New page on the Cookbook: https://lispcookbook.github.io/cl-cookbook/pattern_matching.html All examples come from Trivia's wiki.
The ANSI Common Lisp standard does not include facilities for pattern matching, but libraries existed for this task and Trivia became a community standard.
Table of Contents
- Common destructuring patterns
For an introduction to the concepts of pattern matching, see Trivia's wiki.
Trivia matches against a lot of lisp objects and is extensible.
The library is in Quicklisp:
For the following examples, let's
use the library:
Common destructuring patterns
(match '(1 2 3) ((cons x y) ; ^^ pattern (print x) (print y))) ;; |-> 1 ;; |-> (2 3)
(match '(something #(0 1 2)) ((list a (vector 0 _ b)) (values a b))) SOMETHING 2
(match '(1 2 . 3) ((list* _ _ x) x)) 3
Note that using
list would match nothing.
vector checks if the object is a vector, if the lengths are the
same, and if the contents matches against each subpatterns.
vector* is similar, but called a soft-match variant that allows if
the length is larger-than-equal to the length of subpatterns.
(match #(1 2 3) ((vector _ x _) x)) ;; -> 2
(match #(1 2 3 4) ((vector _ x _) x)) ;; -> NIL : does not match
(match #(1 2 3 4) ((vector* _ x _) x)) ;; -> 2 : soft match.
<vector-pattern> : vector | simple-vector bit-vector | simple-bit-vector string | simple-string base-string | simple-base-string | sequence (<vector-pattern> &rest subpatterns)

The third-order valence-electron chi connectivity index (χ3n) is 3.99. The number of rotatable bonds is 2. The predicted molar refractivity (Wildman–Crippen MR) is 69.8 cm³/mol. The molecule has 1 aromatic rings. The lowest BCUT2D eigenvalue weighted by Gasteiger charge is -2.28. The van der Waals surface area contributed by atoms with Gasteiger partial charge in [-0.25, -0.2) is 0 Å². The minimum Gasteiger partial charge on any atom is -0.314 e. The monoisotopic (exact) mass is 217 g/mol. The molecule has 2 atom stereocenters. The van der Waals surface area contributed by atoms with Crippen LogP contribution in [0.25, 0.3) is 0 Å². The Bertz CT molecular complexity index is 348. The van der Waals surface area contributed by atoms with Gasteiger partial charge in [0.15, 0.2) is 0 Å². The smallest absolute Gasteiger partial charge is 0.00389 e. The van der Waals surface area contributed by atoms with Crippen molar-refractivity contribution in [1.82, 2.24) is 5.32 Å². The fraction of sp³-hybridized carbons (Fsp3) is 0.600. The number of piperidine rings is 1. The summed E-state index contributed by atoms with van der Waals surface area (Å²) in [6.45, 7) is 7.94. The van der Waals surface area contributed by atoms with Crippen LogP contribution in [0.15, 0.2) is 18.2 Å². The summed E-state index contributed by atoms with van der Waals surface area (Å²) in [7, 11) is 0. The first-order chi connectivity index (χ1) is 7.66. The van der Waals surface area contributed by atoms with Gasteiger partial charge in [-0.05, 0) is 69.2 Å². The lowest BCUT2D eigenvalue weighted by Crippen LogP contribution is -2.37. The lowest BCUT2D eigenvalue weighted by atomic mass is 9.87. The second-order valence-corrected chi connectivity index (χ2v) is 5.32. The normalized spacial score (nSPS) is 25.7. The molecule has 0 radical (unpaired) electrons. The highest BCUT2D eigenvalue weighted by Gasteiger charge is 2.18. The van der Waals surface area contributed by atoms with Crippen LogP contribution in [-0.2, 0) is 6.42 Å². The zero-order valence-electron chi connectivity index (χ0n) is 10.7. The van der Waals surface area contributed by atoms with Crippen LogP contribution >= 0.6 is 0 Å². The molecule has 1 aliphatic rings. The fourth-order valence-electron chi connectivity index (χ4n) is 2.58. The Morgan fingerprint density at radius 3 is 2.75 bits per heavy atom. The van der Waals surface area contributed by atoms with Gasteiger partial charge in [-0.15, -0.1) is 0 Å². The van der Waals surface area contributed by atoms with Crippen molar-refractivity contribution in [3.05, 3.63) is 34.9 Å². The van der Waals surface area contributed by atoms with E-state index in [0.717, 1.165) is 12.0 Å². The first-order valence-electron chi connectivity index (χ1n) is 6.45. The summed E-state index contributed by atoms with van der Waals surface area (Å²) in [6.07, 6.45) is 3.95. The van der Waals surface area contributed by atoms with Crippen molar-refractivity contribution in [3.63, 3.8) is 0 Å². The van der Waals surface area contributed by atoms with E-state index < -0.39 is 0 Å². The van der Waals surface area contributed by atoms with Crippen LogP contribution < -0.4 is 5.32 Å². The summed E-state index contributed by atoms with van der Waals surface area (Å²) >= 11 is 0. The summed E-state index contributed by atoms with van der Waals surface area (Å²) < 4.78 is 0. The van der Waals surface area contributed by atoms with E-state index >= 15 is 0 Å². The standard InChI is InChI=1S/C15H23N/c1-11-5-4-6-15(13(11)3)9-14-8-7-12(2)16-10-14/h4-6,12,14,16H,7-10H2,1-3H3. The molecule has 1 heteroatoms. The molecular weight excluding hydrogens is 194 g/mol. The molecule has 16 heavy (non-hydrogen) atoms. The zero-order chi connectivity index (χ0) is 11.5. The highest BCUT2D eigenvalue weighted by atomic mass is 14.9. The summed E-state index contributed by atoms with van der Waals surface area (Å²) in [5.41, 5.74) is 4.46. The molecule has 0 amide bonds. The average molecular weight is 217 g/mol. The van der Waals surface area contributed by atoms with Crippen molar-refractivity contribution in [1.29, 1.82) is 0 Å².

Class and structure pattern
There are three styles that are equivalent:
(defstruct foo bar baz) (defvar *x* (make-foo :bar 0 :baz 1) (match *x* ;; make-instance style ((foo :bar a :baz b) (values a b)) ;; with-slots style ((foo (bar a) (baz b)) (values a b)) ;; slot name style ((foo bar baz) (values bar baz)))
type pattern matches if the object is of type.
if the predicate returns true for the object. A lambda form is
All these patterns first check if the pattern is a list. If that is satisfied, then they obtain the contents, and the value is matched against the subpattern.
Array, simple-array, row-major-array patterns
Logic based patterns
(match x ((or (list 1 a) (cons a 3)) a))
matches against both
(1 2) and
(4 . 3) and returns 2 and 4, respectively.
It does not match when subpattern matches. The variables used in the subpattern are not visible in the body.
The syntax is
a test form, and the body.
(match (list 2 5) ((guard (list x y) ; subpattern (= 10 (* x y)) ; test-form (- x y) (satisfies evenp)) ; generator1, subpattern1 t))
If the subpattern is true, the test form is evaluated, and if it is true it is matched against subpattern1.
The above returns
(- x y) == 3 does not satisfies
Patterns can be nested:
(match '(:a (3 4) 5) ((list :a (list _ c) _) c))
See special patterns: